Editor’s Note: Gov. Mike Parson said he signed the supplemental budget package on April 10.
JEFFERSON CITY, Mo. — Most lawmakers wore masks; many wore gloves. Everyone, including visitors, had their temperatures checked before walking into the Capitol. But by Wednesday afternoon, after just two days in session, the General Assembly greenlit a massive supplemental budget package as the coronavirus pandemic persists.
As the pandemic continues to rage on, it was almost inevitable that the supplemental package would grow exponentially, as it had, from an earlier version when only two dozen Missourians had tested positive for COVID-19.
Now, the package allocates more than $6.2 billion, the majority federal dollars even though it’s unclear just how much exactly Missouri is set to receive. Aside from providing for more personal protective equipment (PPE), the supplemental budget covers:
- $90 million in compensation for nursing homes while under an emergency declaration and to help with confirmed COVID-19 patients
- $66 million in childcare assistance
- $24 million for emergency food assistance and delivery programs
- $18 million for a utility assistance program for low-income households
- $11 million in funding for the Missouri National Guard as the governor has mobilized it to help deal with the pandemic
It also covers $1 billion in aid to cities and counties and nearly $2 billion in K-12 expenses.
The package includes about $5.6 billion in federal funding and more than $246 million from the general revenue. In comparison, the mid-March version only allocated $33 million in federal funds and $7 million in state money.
.@LtGovMikeKehoe joined @calebrowden and I for signing House Bills 2456 and 2014 to approve emergency funds. These bills now go to @GovParsonMO for final approval and implementation. This will provide billions to fight Covid 19. pic.twitter.com/otvptwpEar
— Dave Schatz (@DaveSchatz26) April 8, 2020
The legislature must appropriate relief money from the federal government before the governor can spend it.
“I’m glad that the General Assembly was able to meet today and start to direct these federal resources across the state to those who are in need of relief,” House Budget Chair Cody Smith, who shepherded the package through, told The Missouri Times Wednesday evening.
The House truly agreed to and finally passed the supplemental package in a 147-4 vote. Earlier Wednesday, the Senate passed it out in a 28-1 vote.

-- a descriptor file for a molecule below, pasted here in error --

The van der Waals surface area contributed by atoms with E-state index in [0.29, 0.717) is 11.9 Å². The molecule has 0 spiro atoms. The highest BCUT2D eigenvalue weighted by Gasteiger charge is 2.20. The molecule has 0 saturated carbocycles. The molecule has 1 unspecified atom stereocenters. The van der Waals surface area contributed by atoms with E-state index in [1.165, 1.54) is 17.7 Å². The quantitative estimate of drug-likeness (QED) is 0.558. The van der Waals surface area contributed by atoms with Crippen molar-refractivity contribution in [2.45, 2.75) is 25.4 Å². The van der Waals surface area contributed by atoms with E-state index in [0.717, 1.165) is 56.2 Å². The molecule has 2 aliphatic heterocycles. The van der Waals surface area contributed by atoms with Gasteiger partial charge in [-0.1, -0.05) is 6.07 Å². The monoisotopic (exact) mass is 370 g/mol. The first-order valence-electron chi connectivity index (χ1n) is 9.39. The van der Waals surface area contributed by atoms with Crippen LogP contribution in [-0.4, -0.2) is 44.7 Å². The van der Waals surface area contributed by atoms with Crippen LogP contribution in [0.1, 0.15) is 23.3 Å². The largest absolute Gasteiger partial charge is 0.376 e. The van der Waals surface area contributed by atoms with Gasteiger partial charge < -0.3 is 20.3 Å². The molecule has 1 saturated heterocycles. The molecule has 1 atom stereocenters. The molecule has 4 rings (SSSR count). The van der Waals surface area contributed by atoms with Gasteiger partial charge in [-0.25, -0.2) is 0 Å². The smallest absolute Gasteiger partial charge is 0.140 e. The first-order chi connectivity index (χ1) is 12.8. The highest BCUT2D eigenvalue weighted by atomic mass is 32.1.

Sen. Gina Walsh, the former minority floor leader, was not in the Capitol to vote this week because she is self-quarantining after she said she was possibly exposed to coronavirus.
It was an eerie and extraordinary scene in the Capitol as lawmakers furiously worked to get the supplemental package through in just two days this week. Medical professionals from Capital Region Medical Center were stationed at all the entrances, checking temperatures and asking a series of questions pertaining to possible symptoms and exposure.
Most lawmakers donned face coverings, rubber gloves, or both. In the House, where legislators’ seats are more closely congregated, Speaker Elijah Haahr called representatives in small clusters to come to the floor to cast votes, the House floor generally empty.
But still, with all the precautions in place, the supplemental made it through. It will now head to the governor who said he will sign it “as soon as we can.”
It’s unclear when — or if — lawmakers will head back to the capital city to finish out session and tackle the full budget. Parson has teased the idea of bringing legislators in for a special session in the summer to handle the budget.
Kaitlyn Schallhorn is the editor of The Missouri Times. She joined the newspaper in early 2019 after working as a reporter for Fox News in New York City.
Throughout her career, Kaitlyn has covered political campaigns across the U.S., including the 2016 presidential election, and humanitarian aid efforts in Africa and the Middle East.
She is a native of Missouri who studied journalism at Winthrop University in South Carolina. She is also an alumna of the National Journalism Center in Washington, D.C.
Contact Kaitlyn at email@example.com.